Attorney General Lockyer Petitions FERC to Order Refunds for Electricity Overcharges

Cites New Evidence From Enron Documents Of Market Manipulation

Thursday, May 16, 2002
Contact: (415) 703-5837, agpressoffice@doj.ca.gov

(SACRAMENTO) - Citing new evidence for consideration, Attorney General Bill Lockyer is asking FERC to again consider ordering over $1 billion in refunds to California for energy purchases from the Pacific Northwest during the state's energy crisis.

Lockyer called on FERC to reopen its hearing on the refund request in a petition filed Wednesday, submitting new evidence showing attempts by power companies to manipulate electricity prices in the West. The evidence included documents obtained under subpoena from Enron's Portland trading office that note other sellers active in the Pacific Northwest as having engaged in similar strategies, including Powerex, Williams, Portland General, Coral and Bonneville Power Authority.

"These new Enron documents, taken together with the Enron memos released by the Commission on May 6, 2002, further indicate that Enron (and perhaps numerous other suppliers) engaged in attempts to manipulate the electricity markets in the western United States, including the Pacific Northwest and in California, beginning at least in June 2000," the Attorney General told FERC. "The Commission should reopen the evidentiary record in this case in order to provide the opportunity of parties to explore these issues and demonstrate that manipulation occurred, that it occurred at a date far earlier than December 25, 2000, and that it occurred not only in California but in the Pacific Northwest as well."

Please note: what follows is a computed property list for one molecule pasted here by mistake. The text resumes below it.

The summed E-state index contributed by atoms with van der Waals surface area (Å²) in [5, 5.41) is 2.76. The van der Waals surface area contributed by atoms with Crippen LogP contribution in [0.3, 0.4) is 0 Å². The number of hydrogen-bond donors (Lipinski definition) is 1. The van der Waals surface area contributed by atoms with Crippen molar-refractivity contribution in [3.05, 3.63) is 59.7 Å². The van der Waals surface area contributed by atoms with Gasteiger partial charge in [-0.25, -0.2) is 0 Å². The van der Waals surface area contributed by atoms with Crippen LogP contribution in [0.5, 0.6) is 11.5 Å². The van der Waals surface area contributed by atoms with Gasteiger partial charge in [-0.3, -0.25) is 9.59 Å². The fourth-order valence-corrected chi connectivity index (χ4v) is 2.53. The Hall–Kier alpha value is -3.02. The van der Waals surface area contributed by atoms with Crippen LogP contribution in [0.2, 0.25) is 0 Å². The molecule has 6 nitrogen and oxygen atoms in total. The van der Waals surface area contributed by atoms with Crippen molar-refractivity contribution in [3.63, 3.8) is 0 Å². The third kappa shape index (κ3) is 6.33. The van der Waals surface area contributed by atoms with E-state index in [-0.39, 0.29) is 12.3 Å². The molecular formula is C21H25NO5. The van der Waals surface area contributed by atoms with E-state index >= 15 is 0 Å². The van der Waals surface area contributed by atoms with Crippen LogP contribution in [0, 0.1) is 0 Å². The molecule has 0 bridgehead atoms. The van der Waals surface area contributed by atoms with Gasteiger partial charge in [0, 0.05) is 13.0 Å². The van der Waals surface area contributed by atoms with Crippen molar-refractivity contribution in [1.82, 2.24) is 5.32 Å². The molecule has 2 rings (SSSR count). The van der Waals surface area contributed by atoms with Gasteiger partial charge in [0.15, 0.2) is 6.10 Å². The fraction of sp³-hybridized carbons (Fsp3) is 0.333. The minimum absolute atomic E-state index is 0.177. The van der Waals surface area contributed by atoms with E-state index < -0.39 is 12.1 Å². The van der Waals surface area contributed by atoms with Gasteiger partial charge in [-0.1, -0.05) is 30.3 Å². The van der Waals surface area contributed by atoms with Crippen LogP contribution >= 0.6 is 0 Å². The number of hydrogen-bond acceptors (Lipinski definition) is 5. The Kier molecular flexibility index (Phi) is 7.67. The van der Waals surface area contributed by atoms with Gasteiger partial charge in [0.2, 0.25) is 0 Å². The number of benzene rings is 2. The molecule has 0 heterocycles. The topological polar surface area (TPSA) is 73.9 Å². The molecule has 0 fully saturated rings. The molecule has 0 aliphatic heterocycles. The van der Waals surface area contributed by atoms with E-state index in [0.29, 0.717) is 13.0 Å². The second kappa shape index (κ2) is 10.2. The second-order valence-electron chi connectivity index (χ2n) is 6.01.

California and the City of Tacoma had asked FERC last year to grant refunds for unjust and unreasonable rates charged for spot market electricity sales in the Pacific Northwest from December 25, 2000 through June 20, 2001. California is seeking refunds of some $1.5 billion in overcharges. After asking for quick submissions of evidence in the case, FERC received proposed findings from the administrative law judge who concluded that the market was "competitive and functional" and that she saw "no evidence of the exercise of market power." FERC has not acted on the findings received in late October.

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